There are many choices available to the athlete choosing their first pair of CrossFit trainers. As a new beginner myself, a few years ago now, and in my own CrossFit gym or ‘box’ seeing new members it is apparent people initially use a trainer they already have in their wardrobe. This generally will be a running shoe or general trainer based on a running shoe. These shoes are ok to use to try out but once you have decided you want to continue with CrossFit then a specific shoe will make life a whole deal easier.
Traditional running shoes have a thick mid-sole which gives lots of cushioning, as well as features designed to facilitate smooth foot function during running but is unstable for the typical CrossFit movements you will come up against i.e. squats, jumps and weightlifting movements.
Pic 1. Brooks Adrenaline GTS 17 Pic 2. New Balance Minimus 40 Trainer Pic 3. Reebok Nano 7
A high intensity fitness programme incorporating many different movements such as CrossFit demands a different shoe. The range available now is larger than in previous years and companies such as Nike, New Balance, No Bull, ASICS as well as the main CrossFit sponsor Reebok are all providing a shoe that is suitable. The guys at outdoorgearlab.com1 have provided a very good overview of the current products available (as of June ’17).
So…. How to make your choice? Firstly, I am going to make it easy and tell you my opinion on shoes specifically for lifting, known as ‘lifters’. Use them only for lifting, or simple workouts that have two or three specific movements, known as couplets/triplets, do not use them for running! This will come with experience and once you have been participating for a period of time you will start to think about these types of shoes. Initially as a ‘newbie’ the staple CrossFit shoe will be perfect for handling everything.
Most of the CrossFit shoes have become very similar recently and they all have a heel height of 4mm apart from the Reebok CrossFit Speed which has 3mm. A traditional running shoe (pic 1) will have a heel height of approx. 8-12mm which will help on long distance running. The traditional running midsole will also be thicker to provide the cushioning whereas a CrossFit shoe requires a low-profile midsole for stability, protective areas on the inside and outside of the shoe for grip with ropes and act to increase lateral stability and have a firmer midsole.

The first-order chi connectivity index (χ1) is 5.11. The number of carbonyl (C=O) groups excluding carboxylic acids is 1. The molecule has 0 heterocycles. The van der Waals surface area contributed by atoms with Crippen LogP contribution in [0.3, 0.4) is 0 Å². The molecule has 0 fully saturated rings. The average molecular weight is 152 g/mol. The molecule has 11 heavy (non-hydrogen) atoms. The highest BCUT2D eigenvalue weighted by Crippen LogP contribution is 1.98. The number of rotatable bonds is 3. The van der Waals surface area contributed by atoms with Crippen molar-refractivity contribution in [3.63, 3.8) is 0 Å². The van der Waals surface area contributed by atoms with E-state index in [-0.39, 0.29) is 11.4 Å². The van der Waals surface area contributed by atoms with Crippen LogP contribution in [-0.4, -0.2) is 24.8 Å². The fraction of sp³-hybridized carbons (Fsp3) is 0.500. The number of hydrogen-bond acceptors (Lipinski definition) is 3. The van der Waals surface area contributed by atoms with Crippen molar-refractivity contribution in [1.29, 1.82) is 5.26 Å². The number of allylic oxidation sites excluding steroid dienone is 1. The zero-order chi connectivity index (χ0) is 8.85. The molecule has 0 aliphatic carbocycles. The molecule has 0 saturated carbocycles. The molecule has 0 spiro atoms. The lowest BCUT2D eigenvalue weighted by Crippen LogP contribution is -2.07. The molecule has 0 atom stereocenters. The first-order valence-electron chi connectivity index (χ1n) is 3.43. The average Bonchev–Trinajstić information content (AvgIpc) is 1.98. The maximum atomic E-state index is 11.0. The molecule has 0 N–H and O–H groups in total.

A shoe which is traditionally for running will be relatively stiff in the midfoot and flexible at the forefoot, to enable a good push-off, however have a thick midsole which would be unstable for CrossFit. The specific ‘CrossFit’ style shoes are more flexible due to the lightweight nature of the shoe, however require more rearfoot stability and will be firmer for the lifting elements. The Reebok Nano 7 is probably the most rigid for this while the No Bull is probably the most flexible.
With no injury history and an average foot, I would suggest a best fit from one of the selection given. Fit of any shoe will give best performance and comfort. From a clinical point of view, foot type and injury history can be considered, guiding you towards purchasing a certain style of shoe.
If width is an issue for you then narrow feet can try the ASICS Conviction X or No Bull trainer while a broader foot may want to try the New Balance 40 or Nike Metcon 3 as the upper is a softer material and should fit better. Note the Reebok Nano 7 has a new version which is a bit more flexible in the upper, known as the ‘weave’.
For the lower arch foot type the Reebok Nano 7 would be suitable as it is more stable within the rear and midfoot. Someone with a higher arch may want to try the No Bull trainer first as it has a more forgiving upper. The best advice I can give is to try them on and see how they fit.
Pic 6 No Bull Trainer
Pic 5 Reebok CrossFit Speed TR
Pic 4 Nike Metcon 3
Specific problems such as Plantar Fasciitis, achilles tendinopathy and Medial Tibial Stress Syndrome (which has been historically called ‘shin splints’) are separate diagnoses and require attention. These conditions can have a few causes so you should address those factors including your alignment, strength, flexibility, training regime and running style. If things only occurs running then using a running shoe would be better and the New Balance 40 may be the most suitable ‘CrossFit’ shoe for this. However it is not going to be the ‘cure’ you are looking for! Find a good practitioner to help you.
Mr Thomas Austen
Podplus, The Julie Rose Stadium Ashford Kent TN24 9QX Tel: 01233 660851
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St Lawrence Clinic, KentCCC, Old Dover Road, Canterbury CT1 3NZ Tel: 01227 473606